A case study involving a comprehensive inspection to discriminate between old and active pest infestations is described. Integrated pest management (IPM) processes within the National Museum of Natural History (NMNH), Smithsonian Institution, Division of Mammals (DOM) are challenging because of the size and composition of the collection, the age of storage equipment, and a low staffing to specimen ratio. Each specimen cabinet was inspected by IPM technicians during a 6-week period in late 2012. Following that inspection, two members of the NMNH collections program technician team began a 9-week project to clean 5,925 incidents in the affected cabinets in DOM storage areas in the Natural History Building downtown. The results of this project show that cleaning up a pest infestation in any natural history collection can be done in a reasonable amount of time and will help ensure the preservation of collections in the future. Knowing that the collections have been fully inspected and cleaned will allow staff in the DOM to easily and rapidly address future IPM issues in a structured way. Such efforts facilitate future IPM inspections because evidence of any new pest activity is no longer at risk of being overlooked due to debris from past infestations.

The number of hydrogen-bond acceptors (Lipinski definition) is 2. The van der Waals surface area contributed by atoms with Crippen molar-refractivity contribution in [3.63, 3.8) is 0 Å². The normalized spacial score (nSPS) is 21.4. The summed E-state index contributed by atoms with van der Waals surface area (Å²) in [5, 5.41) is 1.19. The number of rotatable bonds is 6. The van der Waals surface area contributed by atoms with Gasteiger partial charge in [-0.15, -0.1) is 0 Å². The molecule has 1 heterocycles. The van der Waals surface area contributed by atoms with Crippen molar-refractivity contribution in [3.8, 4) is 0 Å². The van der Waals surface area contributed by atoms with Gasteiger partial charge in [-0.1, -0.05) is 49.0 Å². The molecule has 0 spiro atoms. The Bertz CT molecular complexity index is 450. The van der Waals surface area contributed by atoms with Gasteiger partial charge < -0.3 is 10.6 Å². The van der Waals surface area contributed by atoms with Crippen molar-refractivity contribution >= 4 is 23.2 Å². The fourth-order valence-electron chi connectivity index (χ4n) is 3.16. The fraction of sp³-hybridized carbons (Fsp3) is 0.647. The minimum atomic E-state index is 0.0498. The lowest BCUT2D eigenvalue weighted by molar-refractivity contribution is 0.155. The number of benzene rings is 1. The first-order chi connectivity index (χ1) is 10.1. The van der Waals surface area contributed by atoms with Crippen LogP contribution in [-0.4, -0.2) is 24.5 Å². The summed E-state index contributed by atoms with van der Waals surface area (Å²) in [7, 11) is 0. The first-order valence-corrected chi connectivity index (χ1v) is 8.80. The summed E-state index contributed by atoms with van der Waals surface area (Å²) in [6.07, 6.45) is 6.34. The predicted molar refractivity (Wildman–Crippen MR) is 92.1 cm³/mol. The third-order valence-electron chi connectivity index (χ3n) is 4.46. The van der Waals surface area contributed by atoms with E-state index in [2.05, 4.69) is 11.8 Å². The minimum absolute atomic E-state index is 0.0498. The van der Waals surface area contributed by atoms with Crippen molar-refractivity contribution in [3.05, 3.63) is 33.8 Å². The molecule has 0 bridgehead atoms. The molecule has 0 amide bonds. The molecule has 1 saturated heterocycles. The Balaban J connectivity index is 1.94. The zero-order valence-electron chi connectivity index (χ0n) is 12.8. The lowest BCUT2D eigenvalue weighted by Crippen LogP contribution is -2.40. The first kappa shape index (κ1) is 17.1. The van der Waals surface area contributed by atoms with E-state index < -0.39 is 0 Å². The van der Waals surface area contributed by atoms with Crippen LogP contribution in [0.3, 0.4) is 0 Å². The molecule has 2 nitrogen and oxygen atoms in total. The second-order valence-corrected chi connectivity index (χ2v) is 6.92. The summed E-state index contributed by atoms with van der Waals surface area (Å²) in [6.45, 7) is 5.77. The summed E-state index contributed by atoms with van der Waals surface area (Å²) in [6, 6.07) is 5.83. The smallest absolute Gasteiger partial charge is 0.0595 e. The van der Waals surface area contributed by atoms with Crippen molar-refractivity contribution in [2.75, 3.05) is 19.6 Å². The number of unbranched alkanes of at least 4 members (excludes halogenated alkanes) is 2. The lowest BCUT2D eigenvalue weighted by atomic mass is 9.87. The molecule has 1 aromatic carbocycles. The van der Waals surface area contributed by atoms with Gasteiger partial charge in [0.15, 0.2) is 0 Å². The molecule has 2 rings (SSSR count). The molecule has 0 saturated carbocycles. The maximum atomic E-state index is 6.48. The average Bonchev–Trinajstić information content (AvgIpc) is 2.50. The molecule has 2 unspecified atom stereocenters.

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Author notes

Associate Editor.— Christine Johnson